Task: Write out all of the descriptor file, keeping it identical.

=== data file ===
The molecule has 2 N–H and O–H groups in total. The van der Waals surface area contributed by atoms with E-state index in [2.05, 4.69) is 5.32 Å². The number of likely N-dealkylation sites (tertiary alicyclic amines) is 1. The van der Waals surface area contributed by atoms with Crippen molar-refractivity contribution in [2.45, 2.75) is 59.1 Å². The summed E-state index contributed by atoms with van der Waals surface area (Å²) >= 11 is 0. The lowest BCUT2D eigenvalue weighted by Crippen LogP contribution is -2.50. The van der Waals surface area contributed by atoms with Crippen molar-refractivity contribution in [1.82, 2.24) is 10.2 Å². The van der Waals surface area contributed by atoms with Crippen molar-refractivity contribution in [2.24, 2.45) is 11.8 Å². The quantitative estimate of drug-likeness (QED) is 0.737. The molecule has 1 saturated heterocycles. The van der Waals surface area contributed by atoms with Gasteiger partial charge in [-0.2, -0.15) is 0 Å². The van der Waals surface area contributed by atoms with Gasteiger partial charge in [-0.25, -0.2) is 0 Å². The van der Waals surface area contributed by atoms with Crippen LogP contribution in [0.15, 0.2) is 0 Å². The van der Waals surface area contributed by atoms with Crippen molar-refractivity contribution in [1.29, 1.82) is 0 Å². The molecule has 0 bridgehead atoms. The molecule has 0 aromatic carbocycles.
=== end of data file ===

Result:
The molecule has 2 N–H and O–H groups in total. The van der Waals surface area contributed by atoms with E-state index in [2.05, 4.69) is 5.32 Å². The number of likely N-dealkylation sites (tertiary alicyclic amines) is 1. The van der Waals surface area contributed by atoms with Crippen molar-refractivity contribution in [2.45, 2.75) is 59.1 Å². The summed E-state index contributed by atoms with van der Waals surface area (Å²) >= 11 is 0. The lowest BCUT2D eigenvalue weighted by Crippen LogP contribution is -2.50. The van der Waals surface area contributed by atoms with Crippen molar-refractivity contribution in [1.82, 2.24) is 10.2 Å². The van der Waals surface area contributed by atoms with Crippen molar-refractivity contribution in [2.24, 2.45) is 11.8 Å². The quantitative estimate of drug-likeness (QED) is 0.737. The molecule has 1 saturated heterocycles. The van der Waals surface area contributed by atoms with Gasteiger partial charge in [-0.2, -0.15) is 0 Å². The van der Waals surface area contributed by atoms with Gasteiger partial charge in [-0.25, -0.2) is 0 Å². The van der Waals surface area contributed by atoms with Crippen LogP contribution in [0.15, 0.2) is 0 Å². The van der Waals surface area contributed by atoms with Crippen molar-refractivity contribution in [1.29, 1.82) is 0 Å². The molecule has 0 bridgehead atoms. The molecule has 0 aromatic carbocycles.